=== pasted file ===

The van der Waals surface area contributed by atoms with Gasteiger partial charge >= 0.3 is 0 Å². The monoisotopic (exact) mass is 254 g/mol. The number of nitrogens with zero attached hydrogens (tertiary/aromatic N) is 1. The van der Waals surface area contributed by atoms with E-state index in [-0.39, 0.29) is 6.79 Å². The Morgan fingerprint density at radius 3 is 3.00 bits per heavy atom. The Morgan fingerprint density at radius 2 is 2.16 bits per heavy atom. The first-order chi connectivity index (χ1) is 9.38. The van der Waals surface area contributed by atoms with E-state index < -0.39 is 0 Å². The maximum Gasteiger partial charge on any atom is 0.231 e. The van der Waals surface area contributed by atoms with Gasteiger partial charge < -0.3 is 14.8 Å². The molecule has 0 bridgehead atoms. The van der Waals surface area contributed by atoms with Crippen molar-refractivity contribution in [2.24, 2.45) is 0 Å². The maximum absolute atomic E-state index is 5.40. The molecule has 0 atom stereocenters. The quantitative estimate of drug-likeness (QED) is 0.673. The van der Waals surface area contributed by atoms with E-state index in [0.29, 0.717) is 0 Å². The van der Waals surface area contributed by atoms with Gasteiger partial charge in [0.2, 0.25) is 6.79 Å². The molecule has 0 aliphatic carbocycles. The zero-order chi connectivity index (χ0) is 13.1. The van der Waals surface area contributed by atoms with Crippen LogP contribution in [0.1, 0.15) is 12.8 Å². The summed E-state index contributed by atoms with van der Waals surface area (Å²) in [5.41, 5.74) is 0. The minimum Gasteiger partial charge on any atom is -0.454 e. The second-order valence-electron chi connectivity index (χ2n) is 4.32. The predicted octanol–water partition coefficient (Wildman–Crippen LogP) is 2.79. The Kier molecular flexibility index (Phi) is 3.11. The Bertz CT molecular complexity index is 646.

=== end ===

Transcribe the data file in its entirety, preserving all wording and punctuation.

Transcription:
The van der Waals surface area contributed by atoms with Gasteiger partial charge >= 0.3 is 0 Å². The monoisotopic (exact) mass is 254 g/mol. The number of nitrogens with zero attached hydrogens (tertiary/aromatic N) is 1. The van der Waals surface area contributed by atoms with E-state index in [-0.39, 0.29) is 6.79 Å². The Morgan fingerprint density at radius 3 is 3.00 bits per heavy atom. The Morgan fingerprint density at radius 2 is 2.16 bits per heavy atom. The first-order chi connectivity index (χ1) is 9.38. The van der Waals surface area contributed by atoms with E-state index < -0.39 is 0 Å². The maximum Gasteiger partial charge on any atom is 0.231 e. The van der Waals surface area contributed by atoms with Gasteiger partial charge < -0.3 is 14.8 Å². The molecule has 0 bridgehead atoms. The van der Waals surface area contributed by atoms with Crippen molar-refractivity contribution in [2.24, 2.45) is 0 Å². The maximum absolute atomic E-state index is 5.40. The molecule has 0 atom stereocenters. The quantitative estimate of drug-likeness (QED) is 0.673. The van der Waals surface area contributed by atoms with E-state index in [0.29, 0.717) is 0 Å². The van der Waals surface area contributed by atoms with Gasteiger partial charge in [0.2, 0.25) is 6.79 Å². The molecule has 0 aliphatic carbocycles. The zero-order chi connectivity index (χ0) is 13.1. The van der Waals surface area contributed by atoms with Crippen LogP contribution in [0.1, 0.15) is 12.8 Å². The summed E-state index contributed by atoms with van der Waals surface area (Å²) in [5.41, 5.74) is 0. The minimum Gasteiger partial charge on any atom is -0.454 e. The second-order valence-electron chi connectivity index (χ2n) is 4.32. The predicted octanol–water partition coefficient (Wildman–Crippen LogP) is 2.79. The Kier molecular flexibility index (Phi) is 3.11. The Bertz CT molecular complexity index is 646.